From 2006 to 2010, there were 7,542 malaria cases reported to the Centers for Disease Control and Prevention in the United States (annual average: 1,508 cases; range: 1,298–1,691 cases). Children (< 18 years) represented 19% of these cases (1,418) and 360 (5%) were aged 4 years or less (K Cullen and P Arguin, unpublished data, 2012).
In 2009, 35% of Canadian travellers who went to a destination other than the United States visited a country with a risk of malaria, an increase of 131% from 2000Footnote 4; Footnote 6. There were 94 cases of malaria diagnosed among returned Canadian travellers presenting to the five Canadian GeoSentinel Surveillance Network sites between September 2009 and September 2011; 60% of these cases were caused by P. falciparumFootnote 7.
- Figure 1 footnote *
This map is intended as a visual aid only; see Appendix I for specific country recommendations. Reproduced with permission from: WHO, 2013Footnote 8.
The Canadian Malaria Network (CMN), in collaboration with the Agency and Health Canada's Special Access Programme, maintains supplies of intravenous artesunate and intravenous quinine at major medical centres across the country to facilitate rapid access to effective treatment of severe malaria. See Appendix V for information on the CMN sites.
From August 2001 to August 2012, there were 195 cases diagnosed with severe or complicated malaria reported to the CMN. Of these 195 cases, 21.1% were aged 17 years and younger and 88.2% were assumed to have acquired malaria in Africa. Where the reason for travel was known, 25.1% were visiting friends and relatives, 17.9% were immigrants, 14% were business travellers and 8% were on vacation. Parenteral quinine was requested for 62.6%, artesunate for 36.4% and both for 1.0%. There were delays in malaria management; only 19.5% presented to medical care within 24 hours of onset of symptoms, and 43.8% waited more than three days before seeking medical care. Diagnosis was delayed more than 24 hours in 33.5% of the casesFootnote 9 (Personal communication, A McCarthy and J Geduld, 2012).
Almost all malaria-associated deaths among travellers are due to P. falciparum. The overall case- fatality rate of imported falciparum malaria varies from about 1% to 5% and increases to 20% for those with severe malaria, even when the disease is managed in intensive care unitsFootnote 9; Footnote 10. Progression from asymptomatic infection to severe and complicated malaria can be extremely rapid, with death occurring within 36 to 48 hours. The most important factors that determine patient survival are early diagnosis and appropriate therapy.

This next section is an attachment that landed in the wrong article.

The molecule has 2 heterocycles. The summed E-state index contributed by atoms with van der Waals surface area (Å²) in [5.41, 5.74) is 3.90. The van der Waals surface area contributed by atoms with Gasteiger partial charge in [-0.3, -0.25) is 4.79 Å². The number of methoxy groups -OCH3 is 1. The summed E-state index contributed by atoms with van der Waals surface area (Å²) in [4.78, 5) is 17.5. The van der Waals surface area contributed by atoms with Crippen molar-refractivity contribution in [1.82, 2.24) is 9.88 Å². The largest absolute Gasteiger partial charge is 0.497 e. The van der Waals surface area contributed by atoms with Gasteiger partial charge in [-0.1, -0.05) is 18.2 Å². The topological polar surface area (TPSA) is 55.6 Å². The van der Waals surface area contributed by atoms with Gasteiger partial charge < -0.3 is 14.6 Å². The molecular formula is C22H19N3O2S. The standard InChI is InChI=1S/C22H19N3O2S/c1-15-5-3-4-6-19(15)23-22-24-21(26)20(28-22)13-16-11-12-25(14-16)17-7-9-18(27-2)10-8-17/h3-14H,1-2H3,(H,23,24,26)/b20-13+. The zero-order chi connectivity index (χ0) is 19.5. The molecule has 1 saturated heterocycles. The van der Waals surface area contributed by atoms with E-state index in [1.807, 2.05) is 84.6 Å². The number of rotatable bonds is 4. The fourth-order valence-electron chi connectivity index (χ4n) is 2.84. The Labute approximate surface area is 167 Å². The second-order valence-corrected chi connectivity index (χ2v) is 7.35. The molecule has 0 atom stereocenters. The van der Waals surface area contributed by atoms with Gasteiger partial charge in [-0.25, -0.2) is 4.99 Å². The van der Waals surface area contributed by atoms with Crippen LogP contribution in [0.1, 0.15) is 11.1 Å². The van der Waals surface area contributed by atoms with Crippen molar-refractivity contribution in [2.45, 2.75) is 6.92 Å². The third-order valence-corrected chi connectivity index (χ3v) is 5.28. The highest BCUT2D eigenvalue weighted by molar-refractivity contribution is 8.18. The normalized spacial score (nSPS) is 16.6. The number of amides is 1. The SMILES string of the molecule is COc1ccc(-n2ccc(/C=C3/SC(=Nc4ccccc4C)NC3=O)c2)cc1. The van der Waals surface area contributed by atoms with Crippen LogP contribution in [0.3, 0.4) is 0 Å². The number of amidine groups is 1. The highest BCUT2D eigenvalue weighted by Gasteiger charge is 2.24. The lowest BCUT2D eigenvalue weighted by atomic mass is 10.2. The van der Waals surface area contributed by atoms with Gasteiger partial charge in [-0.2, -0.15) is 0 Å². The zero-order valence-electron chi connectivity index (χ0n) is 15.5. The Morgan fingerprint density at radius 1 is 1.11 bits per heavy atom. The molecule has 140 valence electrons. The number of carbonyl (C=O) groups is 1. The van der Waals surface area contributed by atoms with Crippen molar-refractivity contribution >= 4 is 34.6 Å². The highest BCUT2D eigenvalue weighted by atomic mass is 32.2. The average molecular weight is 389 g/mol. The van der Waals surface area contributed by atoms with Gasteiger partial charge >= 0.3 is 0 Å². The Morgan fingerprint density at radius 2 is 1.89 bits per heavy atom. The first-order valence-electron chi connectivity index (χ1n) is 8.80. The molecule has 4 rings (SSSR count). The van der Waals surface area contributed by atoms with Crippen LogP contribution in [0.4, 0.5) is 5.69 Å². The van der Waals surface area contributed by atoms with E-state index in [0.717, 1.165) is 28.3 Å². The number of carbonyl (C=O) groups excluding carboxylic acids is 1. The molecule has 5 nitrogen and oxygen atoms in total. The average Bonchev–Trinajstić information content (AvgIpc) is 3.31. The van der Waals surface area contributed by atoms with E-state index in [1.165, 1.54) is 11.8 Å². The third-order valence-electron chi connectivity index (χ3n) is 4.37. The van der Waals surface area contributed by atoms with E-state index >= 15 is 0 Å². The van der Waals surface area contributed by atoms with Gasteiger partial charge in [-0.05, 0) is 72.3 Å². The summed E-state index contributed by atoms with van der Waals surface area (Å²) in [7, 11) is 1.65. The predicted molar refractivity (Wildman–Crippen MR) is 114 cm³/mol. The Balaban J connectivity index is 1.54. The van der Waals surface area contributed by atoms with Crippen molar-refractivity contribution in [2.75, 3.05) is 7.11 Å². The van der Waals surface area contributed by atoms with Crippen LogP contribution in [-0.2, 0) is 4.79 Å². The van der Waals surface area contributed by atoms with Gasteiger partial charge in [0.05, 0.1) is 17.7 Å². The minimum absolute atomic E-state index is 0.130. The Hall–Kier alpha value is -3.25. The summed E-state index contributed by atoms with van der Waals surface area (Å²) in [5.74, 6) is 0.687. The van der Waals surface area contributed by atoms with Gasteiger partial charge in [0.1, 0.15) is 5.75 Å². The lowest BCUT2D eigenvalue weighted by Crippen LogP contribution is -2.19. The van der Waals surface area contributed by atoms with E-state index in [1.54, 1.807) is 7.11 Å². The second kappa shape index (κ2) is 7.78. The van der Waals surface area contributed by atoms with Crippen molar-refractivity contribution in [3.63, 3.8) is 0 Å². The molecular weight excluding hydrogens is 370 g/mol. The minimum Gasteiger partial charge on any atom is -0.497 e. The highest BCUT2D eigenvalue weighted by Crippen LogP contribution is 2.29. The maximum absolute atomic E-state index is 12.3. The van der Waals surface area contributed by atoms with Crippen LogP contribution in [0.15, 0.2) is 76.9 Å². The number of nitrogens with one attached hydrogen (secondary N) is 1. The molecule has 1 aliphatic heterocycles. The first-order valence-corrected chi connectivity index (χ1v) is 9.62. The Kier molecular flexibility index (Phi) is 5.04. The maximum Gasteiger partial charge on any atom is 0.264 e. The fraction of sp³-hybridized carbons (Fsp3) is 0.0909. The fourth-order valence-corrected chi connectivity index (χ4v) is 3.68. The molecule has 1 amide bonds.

- Footnote 1
Slinger R, Giulivi A, Bodie-Collins M, Hindieh F, John RS, Sher G, et al. Transfusion-transmitted malaria in Canada. CMAJ 2001 Feb 6; 164(3):377–9.
- Footnote 2
Davies HD, Keystone J, Lester ML, Gold R. Congenital malaria in infants of asymptomatic women. CMAJ 1992 May 15; 146(10):1755–6.
- Footnote 3
Bell D, Wongsrichanalai C, Barnwell JW. Ensuring quality and access for malaria diagnosis: how can it be achieved? Nat Rev Microbiol 2006 Sep; 4(9 Suppl):S7–20.
- Footnote 4
World Health Organization. World Malaria Report 2012. 2012.
- Footnote 5
Inter-Agency and Expert Group on MDG Indicators. The Millennium Development Goals Report 2011. New York: United Nations; 2011.
- Footnote 6
Geduld J, Bryson M, Straight-Caron T. Canadian Trends of International Travel and Risk of Malaria Exposure. 12th Conference of the International Society of Travel Medicine, May 8–12, 2011 Boston, U S 2011.
- Footnote 7
Boggild AK, Geduld J, Libman MMA, Doyle P, Ghesquiere W, Vincelette J, et al. Travel acquired infections and illnesses in Canadians: surveillance report from CanTravNet surveillance data, 2009–2011. 2012.
- Footnote 8
World Health Organization. Trends in reported malaria incidence, 2000–2011. WHO publication: World Health Organization World Malaria Report 2012.
- Footnote 9
McCarthy AE, Plourde P, Kuhn S., Bodie M. Parenteral quinine for severe malaria: Five year surveillance data from the Canadian Malaria Network. 10th Conference of the International Society of Travel Medicine. 10th Conference of the International Society of Travel Medicine, [Abstract No. FC02.01]. 2007.
- Footnote 10
Murphy GS, Oldfield EC, III. Falciparum malaria. Infect Dis Clin North Am 1996 Dec; 10(4):747–75.